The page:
Is the i g3o Act a Failure?
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rRITICISMS of present conditions in '4-soroad passenger transport in this country and a suggestion that a remedy lies in a system of controlled monopoly, were features of an address given by Mr. H. H. Lancaster, chief traffic officer to Leeds Transport Department,to the Leeds branch of the Industrial Transport Association, last Friday, Mr. Lancaster declared Chat, under the Act of 1930, successful co-ordina tion of services had failed. Instead, there existed the same hitter and hardfought competition that prevailed prior to the passing of the Act. In some instances,, it was doubtful whether licence conditions were honourably observed, whilst redress was most difficult to secure in the case of irresponsible operators.
He did not, however, suggest a word of criticism against the administration of the Act.
From a public, as well as from an ownership point of view, he thought there was more satisfaction in dual operation Of . services, is distinct from co-orclinatiOn, but here, again, there was room for_criticisna.
• Particularly noticeable during the past few years, remarked the speaker, had been the number of mergers of road-transport interests, as well as the setting. Up of joint operating-cornmitt'ees--=a. form of operation Which was likely to increase. Despite Such develoPments, however, road passenger transport 'was by no means satisfactory, because so many diverse interests played a part in it. In his view, the only solution of the problem was the system of controlled monopoly.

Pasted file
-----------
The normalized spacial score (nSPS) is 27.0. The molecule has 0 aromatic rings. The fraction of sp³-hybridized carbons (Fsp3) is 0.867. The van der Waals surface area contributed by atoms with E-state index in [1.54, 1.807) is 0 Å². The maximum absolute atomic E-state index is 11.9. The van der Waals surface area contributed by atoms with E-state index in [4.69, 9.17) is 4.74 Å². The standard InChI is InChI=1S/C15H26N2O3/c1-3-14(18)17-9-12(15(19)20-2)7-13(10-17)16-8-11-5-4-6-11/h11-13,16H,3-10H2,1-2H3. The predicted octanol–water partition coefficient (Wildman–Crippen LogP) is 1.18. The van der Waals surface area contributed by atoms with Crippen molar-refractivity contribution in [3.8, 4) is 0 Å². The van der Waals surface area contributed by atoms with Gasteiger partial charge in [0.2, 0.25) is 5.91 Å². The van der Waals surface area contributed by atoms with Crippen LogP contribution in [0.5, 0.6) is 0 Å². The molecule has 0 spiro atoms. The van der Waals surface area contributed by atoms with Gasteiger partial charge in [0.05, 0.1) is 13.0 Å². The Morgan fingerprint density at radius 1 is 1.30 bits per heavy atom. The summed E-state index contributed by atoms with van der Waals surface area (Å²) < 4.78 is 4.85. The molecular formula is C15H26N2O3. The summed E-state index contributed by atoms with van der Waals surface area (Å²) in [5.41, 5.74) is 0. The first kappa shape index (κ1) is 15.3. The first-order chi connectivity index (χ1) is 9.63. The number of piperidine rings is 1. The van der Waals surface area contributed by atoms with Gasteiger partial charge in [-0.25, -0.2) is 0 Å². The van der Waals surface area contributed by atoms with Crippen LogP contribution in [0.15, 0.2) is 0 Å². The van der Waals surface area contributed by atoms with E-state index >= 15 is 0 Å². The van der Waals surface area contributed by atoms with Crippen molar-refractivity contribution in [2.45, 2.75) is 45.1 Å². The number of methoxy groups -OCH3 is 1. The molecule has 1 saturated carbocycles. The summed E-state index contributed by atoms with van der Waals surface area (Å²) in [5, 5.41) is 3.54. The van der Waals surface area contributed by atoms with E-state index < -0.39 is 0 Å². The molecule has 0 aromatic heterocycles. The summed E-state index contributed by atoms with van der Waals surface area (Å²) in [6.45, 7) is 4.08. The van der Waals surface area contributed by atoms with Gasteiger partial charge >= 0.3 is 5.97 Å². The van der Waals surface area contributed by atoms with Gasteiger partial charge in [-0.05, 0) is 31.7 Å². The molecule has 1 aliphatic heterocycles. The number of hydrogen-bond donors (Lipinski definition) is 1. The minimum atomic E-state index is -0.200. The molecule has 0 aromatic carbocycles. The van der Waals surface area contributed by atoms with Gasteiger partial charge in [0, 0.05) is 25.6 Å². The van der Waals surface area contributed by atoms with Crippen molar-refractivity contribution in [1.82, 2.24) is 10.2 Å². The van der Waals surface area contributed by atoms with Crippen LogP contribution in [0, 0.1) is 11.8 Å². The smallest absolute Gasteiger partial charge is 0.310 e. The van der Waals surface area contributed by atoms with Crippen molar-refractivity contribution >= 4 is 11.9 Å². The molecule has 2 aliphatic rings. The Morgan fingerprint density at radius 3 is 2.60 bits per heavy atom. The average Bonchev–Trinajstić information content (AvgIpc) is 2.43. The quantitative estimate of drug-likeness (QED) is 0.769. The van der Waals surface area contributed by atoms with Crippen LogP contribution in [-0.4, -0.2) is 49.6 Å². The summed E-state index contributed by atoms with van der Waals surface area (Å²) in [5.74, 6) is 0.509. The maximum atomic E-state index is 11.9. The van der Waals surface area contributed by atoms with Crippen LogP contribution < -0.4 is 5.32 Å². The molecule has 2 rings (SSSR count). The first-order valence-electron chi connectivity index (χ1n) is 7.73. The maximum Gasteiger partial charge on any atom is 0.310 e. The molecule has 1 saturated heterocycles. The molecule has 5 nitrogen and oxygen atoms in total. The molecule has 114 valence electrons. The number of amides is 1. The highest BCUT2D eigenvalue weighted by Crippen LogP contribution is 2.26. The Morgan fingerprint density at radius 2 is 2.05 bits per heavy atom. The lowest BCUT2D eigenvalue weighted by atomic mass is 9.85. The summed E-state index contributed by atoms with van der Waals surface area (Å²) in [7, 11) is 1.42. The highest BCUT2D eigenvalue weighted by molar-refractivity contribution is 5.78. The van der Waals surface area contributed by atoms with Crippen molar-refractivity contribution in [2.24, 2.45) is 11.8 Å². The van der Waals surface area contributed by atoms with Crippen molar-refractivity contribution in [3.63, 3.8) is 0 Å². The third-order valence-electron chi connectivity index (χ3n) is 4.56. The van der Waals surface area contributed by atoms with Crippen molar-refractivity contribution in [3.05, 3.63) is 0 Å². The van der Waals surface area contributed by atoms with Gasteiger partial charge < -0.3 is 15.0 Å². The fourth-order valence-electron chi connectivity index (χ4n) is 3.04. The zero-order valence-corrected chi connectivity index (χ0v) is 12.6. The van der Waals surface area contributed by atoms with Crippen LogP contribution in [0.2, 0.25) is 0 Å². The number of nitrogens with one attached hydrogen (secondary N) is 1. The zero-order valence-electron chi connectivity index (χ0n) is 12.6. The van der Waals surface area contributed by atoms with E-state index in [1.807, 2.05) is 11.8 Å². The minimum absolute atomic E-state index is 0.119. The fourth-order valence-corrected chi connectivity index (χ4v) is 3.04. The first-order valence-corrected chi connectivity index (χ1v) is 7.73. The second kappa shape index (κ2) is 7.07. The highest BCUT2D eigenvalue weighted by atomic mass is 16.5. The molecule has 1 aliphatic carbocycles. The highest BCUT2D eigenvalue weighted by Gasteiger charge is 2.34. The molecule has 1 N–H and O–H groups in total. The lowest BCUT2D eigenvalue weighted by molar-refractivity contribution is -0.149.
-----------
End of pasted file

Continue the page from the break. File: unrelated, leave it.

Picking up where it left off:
Mr. Lancaster later said that he was not advocating the nationalization of road transport, but he would like to see some attempt at the unification of the control of road passenger transport —say, in areas, with reasonable compensation for operators who were displaced. He considered that the features associated with London Transport were equally good for the provinces as for the Metropolis.